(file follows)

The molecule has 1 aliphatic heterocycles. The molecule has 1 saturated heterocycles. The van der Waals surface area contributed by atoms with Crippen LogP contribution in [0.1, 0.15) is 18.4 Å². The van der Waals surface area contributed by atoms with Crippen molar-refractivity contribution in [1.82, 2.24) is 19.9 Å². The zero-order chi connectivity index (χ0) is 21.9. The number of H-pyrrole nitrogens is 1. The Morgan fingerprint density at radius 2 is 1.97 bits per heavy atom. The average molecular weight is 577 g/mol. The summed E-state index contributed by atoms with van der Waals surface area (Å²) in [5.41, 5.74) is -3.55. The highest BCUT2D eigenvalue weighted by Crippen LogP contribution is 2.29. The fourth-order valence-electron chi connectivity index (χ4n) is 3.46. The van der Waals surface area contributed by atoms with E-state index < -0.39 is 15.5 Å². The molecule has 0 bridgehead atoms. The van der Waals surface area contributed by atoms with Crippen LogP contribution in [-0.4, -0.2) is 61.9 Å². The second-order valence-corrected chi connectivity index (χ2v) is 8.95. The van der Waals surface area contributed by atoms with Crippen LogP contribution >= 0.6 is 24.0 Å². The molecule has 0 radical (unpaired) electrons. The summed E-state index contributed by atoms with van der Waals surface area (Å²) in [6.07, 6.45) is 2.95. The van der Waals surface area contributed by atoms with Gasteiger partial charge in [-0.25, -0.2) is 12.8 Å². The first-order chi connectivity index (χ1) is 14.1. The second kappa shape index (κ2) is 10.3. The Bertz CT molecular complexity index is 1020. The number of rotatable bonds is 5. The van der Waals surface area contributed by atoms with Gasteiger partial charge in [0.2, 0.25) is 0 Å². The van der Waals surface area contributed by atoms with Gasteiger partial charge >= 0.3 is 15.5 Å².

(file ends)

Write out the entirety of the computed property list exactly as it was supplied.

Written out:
The molecule has 1 aliphatic heterocycles. The molecule has 1 saturated heterocycles. The van der Waals surface area contributed by atoms with Crippen LogP contribution in [0.1, 0.15) is 18.4 Å². The van der Waals surface area contributed by atoms with Crippen molar-refractivity contribution in [1.82, 2.24) is 19.9 Å². The zero-order chi connectivity index (χ0) is 21.9. The number of H-pyrrole nitrogens is 1. The Morgan fingerprint density at radius 2 is 1.97 bits per heavy atom. The average molecular weight is 577 g/mol. The summed E-state index contributed by atoms with van der Waals surface area (Å²) in [5.41, 5.74) is -3.55. The highest BCUT2D eigenvalue weighted by Crippen LogP contribution is 2.29. The fourth-order valence-electron chi connectivity index (χ4n) is 3.46. The van der Waals surface area contributed by atoms with E-state index < -0.39 is 15.5 Å². The molecule has 0 bridgehead atoms. The van der Waals surface area contributed by atoms with Crippen LogP contribution in [-0.4, -0.2) is 61.9 Å². The second-order valence-corrected chi connectivity index (χ2v) is 8.95. The van der Waals surface area contributed by atoms with Crippen LogP contribution >= 0.6 is 24.0 Å². The molecule has 0 radical (unpaired) electrons. The summed E-state index contributed by atoms with van der Waals surface area (Å²) in [6.07, 6.45) is 2.95. The van der Waals surface area contributed by atoms with Gasteiger partial charge in [-0.25, -0.2) is 12.8 Å². The first-order chi connectivity index (χ1) is 14.1. The second kappa shape index (κ2) is 10.3. The Bertz CT molecular complexity index is 1020. The number of rotatable bonds is 5. The van der Waals surface area contributed by atoms with Gasteiger partial charge in [0.2, 0.25) is 0 Å². The van der Waals surface area contributed by atoms with Gasteiger partial charge >= 0.3 is 15.5 Å².